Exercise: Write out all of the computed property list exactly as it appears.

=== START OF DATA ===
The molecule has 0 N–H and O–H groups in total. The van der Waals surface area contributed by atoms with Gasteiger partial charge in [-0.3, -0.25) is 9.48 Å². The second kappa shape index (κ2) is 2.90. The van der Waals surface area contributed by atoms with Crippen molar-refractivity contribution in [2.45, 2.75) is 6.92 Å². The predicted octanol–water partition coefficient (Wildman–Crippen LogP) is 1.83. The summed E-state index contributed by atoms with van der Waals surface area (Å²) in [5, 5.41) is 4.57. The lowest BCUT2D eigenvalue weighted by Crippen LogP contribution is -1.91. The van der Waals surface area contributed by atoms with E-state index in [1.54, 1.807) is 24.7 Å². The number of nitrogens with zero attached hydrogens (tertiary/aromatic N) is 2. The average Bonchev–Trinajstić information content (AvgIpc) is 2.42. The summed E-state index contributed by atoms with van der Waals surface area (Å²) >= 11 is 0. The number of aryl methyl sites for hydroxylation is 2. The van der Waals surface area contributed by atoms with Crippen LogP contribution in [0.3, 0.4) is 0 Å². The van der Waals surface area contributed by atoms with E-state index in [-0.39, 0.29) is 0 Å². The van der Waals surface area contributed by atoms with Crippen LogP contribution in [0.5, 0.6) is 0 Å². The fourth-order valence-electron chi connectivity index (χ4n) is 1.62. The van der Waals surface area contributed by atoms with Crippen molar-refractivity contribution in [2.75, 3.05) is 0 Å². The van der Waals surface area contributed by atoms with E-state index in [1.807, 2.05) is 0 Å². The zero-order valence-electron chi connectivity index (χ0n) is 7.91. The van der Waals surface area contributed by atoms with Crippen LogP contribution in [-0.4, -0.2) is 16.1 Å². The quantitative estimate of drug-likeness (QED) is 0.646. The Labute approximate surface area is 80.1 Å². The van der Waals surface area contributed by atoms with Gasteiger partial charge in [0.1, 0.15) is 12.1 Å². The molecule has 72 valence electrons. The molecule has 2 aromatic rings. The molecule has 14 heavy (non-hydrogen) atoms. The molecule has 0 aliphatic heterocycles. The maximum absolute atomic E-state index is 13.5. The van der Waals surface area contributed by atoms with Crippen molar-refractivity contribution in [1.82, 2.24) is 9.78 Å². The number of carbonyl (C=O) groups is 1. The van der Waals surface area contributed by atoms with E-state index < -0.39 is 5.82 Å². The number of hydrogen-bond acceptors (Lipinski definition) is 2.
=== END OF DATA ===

The molecule has 0 N–H and O–H groups in total. The van der Waals surface area contributed by atoms with Gasteiger partial charge in [-0.3, -0.25) is 9.48 Å². The second kappa shape index (κ2) is 2.90. The van der Waals surface area contributed by atoms with Crippen molar-refractivity contribution in [2.45, 2.75) is 6.92 Å². The predicted octanol–water partition coefficient (Wildman–Crippen LogP) is 1.83. The summed E-state index contributed by atoms with van der Waals surface area (Å²) in [5, 5.41) is 4.57. The lowest BCUT2D eigenvalue weighted by Crippen LogP contribution is -1.91. The van der Waals surface area contributed by atoms with E-state index in [1.54, 1.807) is 24.7 Å². The number of nitrogens with zero attached hydrogens (tertiary/aromatic N) is 2. The average Bonchev–Trinajstić information content (AvgIpc) is 2.42. The summed E-state index contributed by atoms with van der Waals surface area (Å²) >= 11 is 0. The number of aryl methyl sites for hydroxylation is 2. The van der Waals surface area contributed by atoms with Crippen LogP contribution in [0.3, 0.4) is 0 Å². The van der Waals surface area contributed by atoms with E-state index in [-0.39, 0.29) is 0 Å². The van der Waals surface area contributed by atoms with Crippen LogP contribution in [0.5, 0.6) is 0 Å². The fourth-order valence-electron chi connectivity index (χ4n) is 1.62. The van der Waals surface area contributed by atoms with Crippen molar-refractivity contribution in [2.75, 3.05) is 0 Å². The van der Waals surface area contributed by atoms with E-state index in [1.807, 2.05) is 0 Å². The zero-order valence-electron chi connectivity index (χ0n) is 7.91. The van der Waals surface area contributed by atoms with Crippen LogP contribution in [-0.4, -0.2) is 16.1 Å². The quantitative estimate of drug-likeness (QED) is 0.646. The Labute approximate surface area is 80.1 Å². The van der Waals surface area contributed by atoms with Gasteiger partial charge in [0.1, 0.15) is 12.1 Å². The molecule has 72 valence electrons. The molecule has 2 aromatic rings. The molecule has 14 heavy (non-hydrogen) atoms. The molecule has 0 aliphatic heterocycles. The maximum absolute atomic E-state index is 13.5. The van der Waals surface area contributed by atoms with Crippen molar-refractivity contribution in [1.82, 2.24) is 9.78 Å². The number of carbonyl (C=O) groups is 1. The van der Waals surface area contributed by atoms with E-state index < -0.39 is 5.82 Å². The number of hydrogen-bond acceptors (Lipinski definition) is 2.